Catfish species and habitats

Catfish species and habitats

The following article “Catfish species and habitats” has been published by Steve Douglas, the catfish dude, on in early 2010. The full article and access to other catfishing ressources is available on the following link: – For additional information about the author, click HERE  

All catfisherman are created equal, however the opportunity for all catfisherman to catch the monster cats in there region are not equal! And by that I mean, the populations of the different species will occur more prominently in different parts of the country, so where you live and also the body of water your fishing in will dictate the size catfish you can expect to catch. Some regions in the U.S. will support all three of the most sought after species, bluecats, flatheads and channel cats, and other parts of the country will only support two of the main spiecies, the flathead and channel cats while most all regions in general will support of course the good ole channel cat, which is the most abundant catfish available to anyone in the U.S.

Of the three species, the bluecat will grow the largest and the flathead coming in a close second and then of course the channel cat in third.

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Map for Blue Catfish, Flathead Catfish and Channel Catfish species and habitat in the USA – Catfish species and habitats

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Blue Catfish, Flathead Catfish and Channel Catfish, courtesy of











Blue catfish (Catfish species and habitats)

Are the largest of the species, some topping out in excess of 120 lbs. and found mainly in large river systems and reservoirs, though they do inhabit small feeder rivers during the spawn. They mainly thrive in larger rivers with a relatively moderate to swift current flow. Like the Ohio river, Mississippi river, and tidal waters like the James river in Virginia and the Potomac river in Maryland plus they have been introduced and are also thriving in some larger lakes throughout the country. Blue catfish will stay active and feed throughout the year.
Their preferred habitat in large rivers, is the deeper areas that have a moderate to strong current. Within these areas, blue catfish generally seek out deep holes with abundant cover that provide relief from strong currents, but they also like to roam the open water to feed, Look for outside bends in rivers, tailwaters below dams, creek mouths, humps and mussel beds are all common blue cat locations.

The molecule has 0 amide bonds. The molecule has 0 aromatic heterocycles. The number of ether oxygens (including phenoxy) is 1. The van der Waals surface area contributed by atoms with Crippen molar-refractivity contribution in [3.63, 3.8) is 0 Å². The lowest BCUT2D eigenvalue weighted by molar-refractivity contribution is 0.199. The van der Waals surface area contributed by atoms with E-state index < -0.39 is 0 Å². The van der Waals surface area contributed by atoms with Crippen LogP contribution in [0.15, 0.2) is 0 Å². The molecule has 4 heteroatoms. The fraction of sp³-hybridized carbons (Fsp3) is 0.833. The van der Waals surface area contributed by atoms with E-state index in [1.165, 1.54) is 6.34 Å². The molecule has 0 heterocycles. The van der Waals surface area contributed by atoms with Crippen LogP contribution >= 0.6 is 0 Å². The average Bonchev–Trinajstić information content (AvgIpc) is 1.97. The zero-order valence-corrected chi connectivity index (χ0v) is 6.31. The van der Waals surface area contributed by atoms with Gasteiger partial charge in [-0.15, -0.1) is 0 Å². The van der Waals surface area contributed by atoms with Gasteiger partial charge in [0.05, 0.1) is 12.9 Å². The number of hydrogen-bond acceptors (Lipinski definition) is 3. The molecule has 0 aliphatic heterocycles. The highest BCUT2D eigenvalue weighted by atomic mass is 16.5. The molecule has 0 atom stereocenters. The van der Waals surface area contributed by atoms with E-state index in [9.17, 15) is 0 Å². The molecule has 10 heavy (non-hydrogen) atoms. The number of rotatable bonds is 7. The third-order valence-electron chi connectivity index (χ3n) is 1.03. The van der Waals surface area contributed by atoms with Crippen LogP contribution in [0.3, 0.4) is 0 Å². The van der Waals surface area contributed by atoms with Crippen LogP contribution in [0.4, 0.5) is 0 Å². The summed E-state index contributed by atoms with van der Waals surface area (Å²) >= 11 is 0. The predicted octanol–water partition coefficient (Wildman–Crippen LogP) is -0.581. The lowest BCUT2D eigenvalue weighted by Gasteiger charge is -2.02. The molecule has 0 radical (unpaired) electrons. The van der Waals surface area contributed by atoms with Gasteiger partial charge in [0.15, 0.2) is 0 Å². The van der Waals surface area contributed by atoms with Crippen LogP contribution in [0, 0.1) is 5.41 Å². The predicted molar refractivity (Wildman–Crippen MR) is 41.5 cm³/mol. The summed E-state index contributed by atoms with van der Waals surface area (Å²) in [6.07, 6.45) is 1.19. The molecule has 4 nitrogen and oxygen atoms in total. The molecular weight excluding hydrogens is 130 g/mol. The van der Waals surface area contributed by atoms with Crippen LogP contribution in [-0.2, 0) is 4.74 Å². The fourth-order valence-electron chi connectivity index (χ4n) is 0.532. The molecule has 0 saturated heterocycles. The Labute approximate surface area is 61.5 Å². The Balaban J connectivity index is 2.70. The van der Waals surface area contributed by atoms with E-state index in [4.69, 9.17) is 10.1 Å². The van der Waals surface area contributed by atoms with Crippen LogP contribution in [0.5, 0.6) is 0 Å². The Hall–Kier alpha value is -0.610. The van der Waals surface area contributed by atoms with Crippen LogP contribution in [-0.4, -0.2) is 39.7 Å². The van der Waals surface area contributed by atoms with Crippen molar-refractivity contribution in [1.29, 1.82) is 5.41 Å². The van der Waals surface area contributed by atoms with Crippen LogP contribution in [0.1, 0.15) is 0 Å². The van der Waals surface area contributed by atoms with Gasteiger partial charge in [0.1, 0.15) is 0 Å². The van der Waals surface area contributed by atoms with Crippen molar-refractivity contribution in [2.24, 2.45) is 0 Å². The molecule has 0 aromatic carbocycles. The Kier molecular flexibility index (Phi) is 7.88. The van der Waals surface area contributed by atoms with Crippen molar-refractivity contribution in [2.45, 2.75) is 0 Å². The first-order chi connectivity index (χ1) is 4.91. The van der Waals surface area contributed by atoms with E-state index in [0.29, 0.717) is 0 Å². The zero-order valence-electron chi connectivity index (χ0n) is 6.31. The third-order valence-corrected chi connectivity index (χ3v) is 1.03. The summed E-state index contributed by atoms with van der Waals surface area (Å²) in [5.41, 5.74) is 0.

In large reservoirs, they inhabit many of the same features as they do in rivers: deep, secluded areas with plenty of brush and other natural or man-made cover. The absence of current in many reservoirs causes blue catfish will roam the open water to cover more area when actively searching for food, which often brings them shallow during peak feeding periods. Therefore, they often seek areas that provide both the security of deep water and the easy access to shallow feeding areas.

Blue catfish can be caught day or night, because of the shear size that they grow to plus there active feeding habits and opportunistic traits.

The smaller blues will feed on the same things the channel catfish will, but if your wanting to land a 40 lb. plus trophy, your going to have to fish with larger baits such as 10-12 inch gizzard shad and whole or large chunks of skip jack herring.


Flathead Catfish (Catfish species and habitats)

Is the most eluding catfish that anglers will pursue, due to mainly for there habitat need for heavy cover, nocturnal feeding habits plus appetite for a live meal

Depending in the region you live the flathead catfish can be called different names! Such yellow cat, shovelhead cat and mud cat. The fish can be found throughout the central and south central U.S., and thrives in viable habitat ranging from large rivers and reservoirs to small streams. The flathead is a very predatory fish, preferring live bait, Freshly caught live shad and bluegills, injured minnows, and nighcrawlers are among favored baits, but flatheads will also hit a fresh piece of cut bait as well.

Keep in mind though the flathead are home bodies, they like to lay in cover in the day light and generally will only stray out away from home and actively feed at night, but they can also be caught in the daytime by targeting there lairs and offering a fresh bait to them in the front door of there comfort zone. Although a flathead might not actively pursue feeding in the daytime, they are just like all other species of catfish, they are opportunistic feeders, the flathead catfish will not pass up a live bait that’s placed in there face! Flathead catfish are one of the largest growing catfish in North America, with weights exceeding sixty pounds.


Channel catfish (Catfish species and habitats)
The most common catfish in the U.S. and is found in most regions through out the country.

channel catfish are the most opportunistic catfish when it comes to feeding, by that I mean they will hit most anything smelly or dead!
Such as man-made cheese or blood baits, chicken livers, shrimp, cutbait and even your favorite homemade concoctions!

Keep in mind though that these baits mentioned above will catch channel cats of all sizes, your trophy channel catfish of 12-15 lbs. and larger will more than likely be caught on the more natural baits such as fresh cut shad, bluegill and other similar types of bait fish, like the creek chubs.

As mentioned before, channel catfish are abundant through out the country, and there’s plenty of eaters to be caught most everywhere. but if your going to target the trophy channel catfish, you have got to fish where the big ones live! Now I’m not saying you can’t catch a 20 lb. sleeper channel out of gram pa’s farm pond, but your best chance for a trophy is to look more to the reservoirs and rivers in your region!

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